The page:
Try as we might, we are finding it increasingly difficult to take the European Union seriously.
With the Juncker pronouncements on the growth and stability pact, following on from Mr Yves Mersch complaining that "some member states haven't understood the reasoning behind the introduction of the euro" and then the Austrian finance minister, Karl-Heinz Grasser, complaining about progress "in the wrong direction" – all in the space of days – reporting on this construct is taking on a quite unintended surreal dimension.
Add to that the findings reported in the previous post about the lethargic state of the economies in the EU member states and what comes over is a picture of drift, compounded by images of feckless politicians rushing around without the first idea of what to do. Altogether, the impression is of decay and disorder, a construct running into the sand, bolstered by grandiose rhetoric and very little else.
But what completes the picture and drives it into the realms of the surreal is that, while the financial ministers are thrashing around, trying and failing to make sense of a crushingly dismal economic situation, the environment ministers met yesterday in their monthly Council and blithely endorsed "ambitious targets" for emissions cuts, proposed by the EU commission.
Entirely oblivious to the growing economic crisis, therefore, and the frenetic efforts of the finance ministers in trying to kick-start the Lisbon agenda, which was aimed at making Europe "the world's most competitive economy by 2010" (Do pay attention and try to stop giggling.), these fools are calling for "additional cuts in polluting greenhouse gases" beyond those mandated by the Kyoto Protocol.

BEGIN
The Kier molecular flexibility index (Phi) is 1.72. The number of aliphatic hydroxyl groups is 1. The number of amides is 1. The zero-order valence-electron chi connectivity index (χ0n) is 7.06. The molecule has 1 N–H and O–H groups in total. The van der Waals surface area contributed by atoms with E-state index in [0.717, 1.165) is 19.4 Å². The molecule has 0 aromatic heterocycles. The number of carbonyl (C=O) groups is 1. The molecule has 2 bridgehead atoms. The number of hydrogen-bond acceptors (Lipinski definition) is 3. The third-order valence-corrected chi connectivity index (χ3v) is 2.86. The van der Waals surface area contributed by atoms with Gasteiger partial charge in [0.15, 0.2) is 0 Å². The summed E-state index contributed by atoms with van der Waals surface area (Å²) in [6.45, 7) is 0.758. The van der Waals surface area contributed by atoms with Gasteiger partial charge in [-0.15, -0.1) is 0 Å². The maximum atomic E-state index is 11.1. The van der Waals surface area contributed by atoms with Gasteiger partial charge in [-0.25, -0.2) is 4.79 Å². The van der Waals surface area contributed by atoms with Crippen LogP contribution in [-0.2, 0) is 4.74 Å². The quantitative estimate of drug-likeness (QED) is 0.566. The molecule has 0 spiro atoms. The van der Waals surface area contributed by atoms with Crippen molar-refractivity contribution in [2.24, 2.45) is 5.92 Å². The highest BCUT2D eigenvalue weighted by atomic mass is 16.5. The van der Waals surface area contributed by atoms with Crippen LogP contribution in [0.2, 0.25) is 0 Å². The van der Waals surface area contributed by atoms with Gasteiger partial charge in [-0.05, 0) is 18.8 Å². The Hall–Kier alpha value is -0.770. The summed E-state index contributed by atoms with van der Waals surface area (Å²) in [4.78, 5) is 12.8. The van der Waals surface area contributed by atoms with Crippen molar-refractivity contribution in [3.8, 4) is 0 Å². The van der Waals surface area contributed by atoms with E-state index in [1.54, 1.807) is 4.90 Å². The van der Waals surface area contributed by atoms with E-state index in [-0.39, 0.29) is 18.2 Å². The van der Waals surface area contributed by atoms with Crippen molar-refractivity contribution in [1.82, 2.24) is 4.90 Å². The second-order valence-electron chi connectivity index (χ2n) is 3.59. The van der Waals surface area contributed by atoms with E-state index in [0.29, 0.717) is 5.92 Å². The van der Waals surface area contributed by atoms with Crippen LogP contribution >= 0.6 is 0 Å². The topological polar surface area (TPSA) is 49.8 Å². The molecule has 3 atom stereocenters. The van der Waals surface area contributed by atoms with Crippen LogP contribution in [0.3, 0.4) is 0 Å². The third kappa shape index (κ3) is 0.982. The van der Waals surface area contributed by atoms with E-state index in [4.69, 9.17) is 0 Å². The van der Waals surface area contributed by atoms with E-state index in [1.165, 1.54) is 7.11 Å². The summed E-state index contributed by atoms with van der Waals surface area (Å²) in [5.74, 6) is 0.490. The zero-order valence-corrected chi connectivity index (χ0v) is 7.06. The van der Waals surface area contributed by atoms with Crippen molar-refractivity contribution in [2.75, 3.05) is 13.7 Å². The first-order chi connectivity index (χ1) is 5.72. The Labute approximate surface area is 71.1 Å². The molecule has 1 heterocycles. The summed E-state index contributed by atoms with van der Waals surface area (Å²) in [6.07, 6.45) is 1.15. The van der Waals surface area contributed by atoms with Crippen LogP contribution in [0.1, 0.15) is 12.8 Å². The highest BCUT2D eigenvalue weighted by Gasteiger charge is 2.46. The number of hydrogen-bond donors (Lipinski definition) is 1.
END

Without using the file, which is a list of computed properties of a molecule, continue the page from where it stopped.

So, while the finance ministers are vainly trying to press down the economic accelerator, the environment ministers are slamming on the brake. Heaven knows who is holding the steering wheel.
Furthermore, these fools are still deluding themselves with the idea that the United States can be inveigled into joining their economic suicide club, setting targets of emission cuts of between 60 to 80 percent compared to 1990 levels.
Such is their deluded state that the ministerial collective has convinced itself that this somehow represents progress, with the arch-idiot Lucien Lux, Luxembourg's environment minister, telling the world that, "Today the EU has demonstrated its ability to take a leadership role in fighting climate change". One wonders whether he has talked to Mr Juncker.
Even the EU environment commissioner, Stavros Dimas, proffered a slight note of caution, warning that, while there were "pros and cons" for early action, "by setting ambitious targets at this moment" Europe risked leaving some countries behind and or "scaring them off".
The trouble is, we have been here before. Previously, we had had the "Lisbon agenda" and Kyoto. Now we are going to get Lisbon II and "post-Kyoto" – brake and accelerator applied together. Ever get that "groundhog day" feeling?